Hormonal imbalances occur when there is too much or too little of a hormone in the bloodstream. Because of their essential role in the body, even small hormonal imbalances can cause side effects throughout the body.

Hormones are chemicals that are produced by glands in the endocrine system. Hormones travel through the bloodstream to the tissues and organs, delivering messages that tell the organs what to do and when to do it.

Hormones are important for regulating most major bodily processes, so a hormonal imbalance can affect a wide range of bodily functions. Hormones help to regulate:

Metabolism and appetite
Heart rate
Sleep cycles
Reproductive cycles and sexual function
General growth and development
Mood and stress levels
Body temperature
Men and women alike can be affected by imbalances in insulin, steroids, growth hormones, and adrenaline.

Women may also experience imbalances in estrogen and progesterone levels, while men are more likely to experience imbalances in testosterone levels.

Everyone experiences periods of hormonal imbalance at certain points in their life, but these can also occur when the endocrine glands are not functioning properly.
The symptoms of a hormonal imbalance depend on which glands and hormones are affected.

Symptoms associated with the more common causes of hormonal imbalances include:

Unexplained weight gain or weight loss
Unexplained or excessive sweating
Difficulty sleeping
Changes in sensitivity to cold and heat
Very dry skin or skin rashes
Changes in blood pressure
Changes in heart rate
Brittle or weak bones
Changes in blood sugar concentration
Irritability and anxiety
Unexplained and long-term fatigue
Increased thirst
Needing to go to the bathroom more or less than usual
Changes in appetite
Reduced sex drive
Thinning, brittle hair
Puffy face
Blurred vision
A bulge in the neck
Breast tenderness
Deepening of the voice in females

Everyone will experience natural periods of hormonal imbalance or fluctuations at particular points in their life.

But hormonal imbalances can also occur when the endocrine glands are not functioning properly.

Endocrine glands are specialized cells that produce, store, and release hormones into the blood. There are several endocrine glands located throughout the body that control different organs, including the:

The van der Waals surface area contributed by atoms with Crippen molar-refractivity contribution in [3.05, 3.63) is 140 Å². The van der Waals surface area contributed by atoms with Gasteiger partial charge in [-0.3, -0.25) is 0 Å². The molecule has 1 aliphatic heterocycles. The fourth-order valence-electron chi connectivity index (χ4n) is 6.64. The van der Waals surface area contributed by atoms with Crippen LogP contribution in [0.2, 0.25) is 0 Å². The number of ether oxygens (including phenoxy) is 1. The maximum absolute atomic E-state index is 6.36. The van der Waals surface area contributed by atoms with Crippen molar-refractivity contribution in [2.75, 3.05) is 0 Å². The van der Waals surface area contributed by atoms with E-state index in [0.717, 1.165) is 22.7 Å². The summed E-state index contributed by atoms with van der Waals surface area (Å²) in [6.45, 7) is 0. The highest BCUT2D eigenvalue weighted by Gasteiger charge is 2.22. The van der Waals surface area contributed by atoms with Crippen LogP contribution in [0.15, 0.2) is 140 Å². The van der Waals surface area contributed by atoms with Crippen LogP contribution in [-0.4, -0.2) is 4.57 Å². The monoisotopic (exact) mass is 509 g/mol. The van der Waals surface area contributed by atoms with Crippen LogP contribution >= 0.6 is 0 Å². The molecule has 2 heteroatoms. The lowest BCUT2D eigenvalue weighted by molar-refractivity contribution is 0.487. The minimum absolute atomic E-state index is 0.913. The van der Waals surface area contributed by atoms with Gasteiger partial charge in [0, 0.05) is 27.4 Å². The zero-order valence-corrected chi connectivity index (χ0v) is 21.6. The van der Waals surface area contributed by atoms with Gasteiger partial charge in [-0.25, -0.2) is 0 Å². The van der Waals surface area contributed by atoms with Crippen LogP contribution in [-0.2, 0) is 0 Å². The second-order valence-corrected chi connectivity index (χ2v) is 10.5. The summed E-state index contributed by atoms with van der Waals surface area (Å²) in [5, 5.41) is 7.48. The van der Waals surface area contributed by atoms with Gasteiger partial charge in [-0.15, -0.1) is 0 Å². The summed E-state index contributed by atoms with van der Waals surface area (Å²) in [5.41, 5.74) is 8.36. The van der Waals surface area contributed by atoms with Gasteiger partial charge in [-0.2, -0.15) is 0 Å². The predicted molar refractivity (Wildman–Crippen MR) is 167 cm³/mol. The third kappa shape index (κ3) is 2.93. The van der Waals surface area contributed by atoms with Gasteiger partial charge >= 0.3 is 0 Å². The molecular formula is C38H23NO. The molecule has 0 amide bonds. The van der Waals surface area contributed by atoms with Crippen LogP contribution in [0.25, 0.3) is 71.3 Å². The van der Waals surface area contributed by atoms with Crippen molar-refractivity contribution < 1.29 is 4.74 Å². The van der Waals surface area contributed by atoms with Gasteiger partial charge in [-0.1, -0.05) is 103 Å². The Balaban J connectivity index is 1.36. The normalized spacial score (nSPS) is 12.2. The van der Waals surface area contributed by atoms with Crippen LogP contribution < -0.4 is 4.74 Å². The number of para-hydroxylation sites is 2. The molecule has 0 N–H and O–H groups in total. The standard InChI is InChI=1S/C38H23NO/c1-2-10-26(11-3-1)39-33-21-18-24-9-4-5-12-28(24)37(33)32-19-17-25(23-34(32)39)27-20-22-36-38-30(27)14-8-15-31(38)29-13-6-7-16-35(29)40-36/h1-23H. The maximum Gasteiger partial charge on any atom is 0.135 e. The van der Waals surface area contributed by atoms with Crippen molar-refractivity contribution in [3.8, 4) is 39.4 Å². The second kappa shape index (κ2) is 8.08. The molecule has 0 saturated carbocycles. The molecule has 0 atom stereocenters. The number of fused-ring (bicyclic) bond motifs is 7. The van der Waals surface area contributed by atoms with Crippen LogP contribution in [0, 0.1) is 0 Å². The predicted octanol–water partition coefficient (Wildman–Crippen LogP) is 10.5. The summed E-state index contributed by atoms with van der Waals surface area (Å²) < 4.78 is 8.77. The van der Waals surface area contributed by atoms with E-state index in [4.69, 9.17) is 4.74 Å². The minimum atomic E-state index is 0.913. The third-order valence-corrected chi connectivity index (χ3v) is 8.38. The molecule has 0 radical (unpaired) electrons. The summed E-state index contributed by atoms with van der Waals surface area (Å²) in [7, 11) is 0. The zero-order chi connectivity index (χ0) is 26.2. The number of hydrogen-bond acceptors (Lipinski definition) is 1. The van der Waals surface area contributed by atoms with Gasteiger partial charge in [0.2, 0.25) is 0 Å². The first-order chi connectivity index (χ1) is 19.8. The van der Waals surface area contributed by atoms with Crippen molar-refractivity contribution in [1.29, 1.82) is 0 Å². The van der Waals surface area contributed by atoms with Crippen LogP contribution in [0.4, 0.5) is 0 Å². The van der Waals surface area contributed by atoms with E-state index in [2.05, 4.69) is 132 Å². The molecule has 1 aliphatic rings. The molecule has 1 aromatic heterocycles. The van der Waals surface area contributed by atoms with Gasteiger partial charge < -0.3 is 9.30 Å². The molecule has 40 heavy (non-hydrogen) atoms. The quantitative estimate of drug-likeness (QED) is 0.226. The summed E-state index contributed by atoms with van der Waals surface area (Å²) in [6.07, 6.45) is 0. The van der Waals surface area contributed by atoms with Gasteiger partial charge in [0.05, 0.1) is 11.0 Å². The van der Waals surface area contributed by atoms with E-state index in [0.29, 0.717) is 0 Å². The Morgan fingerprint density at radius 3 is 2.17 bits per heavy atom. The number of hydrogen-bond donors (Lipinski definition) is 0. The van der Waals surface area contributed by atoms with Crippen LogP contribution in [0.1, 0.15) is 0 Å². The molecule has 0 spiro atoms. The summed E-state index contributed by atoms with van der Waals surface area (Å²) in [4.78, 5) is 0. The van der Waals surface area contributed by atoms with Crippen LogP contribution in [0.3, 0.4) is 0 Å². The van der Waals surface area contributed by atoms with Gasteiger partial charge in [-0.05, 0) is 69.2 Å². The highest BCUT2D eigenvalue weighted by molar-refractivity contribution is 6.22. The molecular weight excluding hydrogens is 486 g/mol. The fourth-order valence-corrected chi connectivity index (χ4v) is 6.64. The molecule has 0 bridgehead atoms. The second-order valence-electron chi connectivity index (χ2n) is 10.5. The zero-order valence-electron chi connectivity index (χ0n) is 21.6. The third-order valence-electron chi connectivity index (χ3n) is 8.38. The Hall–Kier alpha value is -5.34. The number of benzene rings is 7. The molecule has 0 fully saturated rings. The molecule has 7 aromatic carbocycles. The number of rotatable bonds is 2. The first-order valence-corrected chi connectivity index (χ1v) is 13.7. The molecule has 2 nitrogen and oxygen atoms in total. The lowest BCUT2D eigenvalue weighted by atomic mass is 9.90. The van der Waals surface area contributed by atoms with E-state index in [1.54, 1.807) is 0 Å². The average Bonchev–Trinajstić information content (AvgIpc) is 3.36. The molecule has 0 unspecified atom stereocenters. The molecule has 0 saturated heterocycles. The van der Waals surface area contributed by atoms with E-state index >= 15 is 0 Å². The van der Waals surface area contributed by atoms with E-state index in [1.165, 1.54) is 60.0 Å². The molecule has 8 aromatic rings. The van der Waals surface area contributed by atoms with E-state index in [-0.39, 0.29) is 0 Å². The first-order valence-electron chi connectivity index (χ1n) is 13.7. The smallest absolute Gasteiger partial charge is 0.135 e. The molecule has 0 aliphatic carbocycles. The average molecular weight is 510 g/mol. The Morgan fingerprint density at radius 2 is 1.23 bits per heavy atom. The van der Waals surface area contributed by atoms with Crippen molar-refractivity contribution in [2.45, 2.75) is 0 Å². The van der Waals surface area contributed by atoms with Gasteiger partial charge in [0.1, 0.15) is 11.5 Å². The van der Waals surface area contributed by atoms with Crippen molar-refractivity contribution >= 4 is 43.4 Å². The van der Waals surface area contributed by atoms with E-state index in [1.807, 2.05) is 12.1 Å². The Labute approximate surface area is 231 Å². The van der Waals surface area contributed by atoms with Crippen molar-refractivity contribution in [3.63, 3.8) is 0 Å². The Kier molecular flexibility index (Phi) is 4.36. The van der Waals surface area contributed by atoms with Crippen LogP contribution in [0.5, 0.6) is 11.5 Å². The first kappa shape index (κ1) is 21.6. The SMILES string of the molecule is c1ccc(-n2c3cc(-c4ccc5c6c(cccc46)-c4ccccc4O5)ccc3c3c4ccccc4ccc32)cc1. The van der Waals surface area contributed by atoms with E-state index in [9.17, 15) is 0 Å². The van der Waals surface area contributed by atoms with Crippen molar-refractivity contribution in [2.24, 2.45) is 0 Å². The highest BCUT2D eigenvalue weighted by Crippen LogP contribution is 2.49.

Adrenal glands
Gonads (testis and ovaries)
Pineal gland
Pituitary gland
Hypothalamus gland
Thyroid and parathyroid glands
Pancreatic islets
Several medical conditions are known to impact some, or several, of the endocrine glands. Certain lifestyle habits and environmental factors may also play a role in hormonal imbalances.

Causes of hormonal imbalances include:

Chronic or extreme stress
Type 1 and type 2 diabetes
Hyperglycemia (overproduction of glucagon)
Hypoglycemia (more insulin produced than there is glucose in the blood)
Underactive thyroid (hypothyroidism)
Overactive thyroid (hyperthyroidism)
Over- or underproduction of the parathyroid hormone
Poor diet and nutrition
Being overweight
Hormonal replacement or birth control medications
Abuse of anabolic steroid medications
Solitary thyroid nodules
Pituitary tumors
Cushing’s syndrome (high levels of the hormone cortisol)
Addison’s disease (low levels of cortisol and aldosterone)
Benign tumors and cysts (fluid-filled sacks) that affect the endocrine glands
Congenital adrenal hyperplasia (low levels of cortisol)
Endocrine gland injury
Severe allergic reactions or infections
Cancers that involve endocrine glands
Chemotherapy and radiation therapy
Iodine deficiency (goiters)
Hereditary pancreatitis
Turner syndrome (females with only one functioning X chromosome)
Prader-Willi syndrome
phytoestrogens, naturally-occurring plant estrogens found in soy products
exposure to toxins, pollutants, and endocrine disrupting chemicals, including pesticides and herbicides
Hormonal imbalances in women
Women experience several periods of hormonal change in their lifetime, primarily during puberty, menstruation, pregnancy and menopause.
Women naturally experience several periods of hormonal imbalance throughout their lifetime, including during:

Pregnancy, childbirth, and breast-feeding
Perimenopause, menopause, and postmenopause
Women are also at risk of developing different types of hormonal imbalance disorders than men because They have different endocrine organs and cycles.

Medical conditions causing irregular hormonal imbalances in women include:

Polycystic ovary syndrome (PCOS)
Hormone replacement or birth control medications
Early menopause
Primary ovarian insufficiency (POI)
Ovarian cancer
Symptoms of hormonal imbalances in women include:

Heavy, irregular, or painful periods
Osteoporosis (weak, brittle bones)
Hot flashes and night sweats
Vaginal dryness
Breast tenderness
Constipation and diarrhea
Acne during or just before menstruation
Uterine bleeding not associated with menstruation
Increased hair growth on the face, neck, chest, or back
Weight gain
Thinning hair or hair loss
Skin tags or abnormal growths
Deepening of the voice
Clitoral enlargement
Hormonal imbalances in men
Men also experience natural periods of hormonal imbalance during their lifetime.

Natural causes of hormonal imbalances in men include:

Men are also at risk of developing different hormonal imbalances than women because they have different endocrine organs and cycles.

Medical conditions causing hormonal imbalances in men include:

Prostate cancer
Hypogonadism (low testosterone)
Symptoms of hormonal imbalances in men include:

Reduced sex drive
Erectile dysfunction (ED)
Low sperm count
Reduced muscle mass
Reduced body hair growth
Overdevelopment of breast tissue
Breast tenderness

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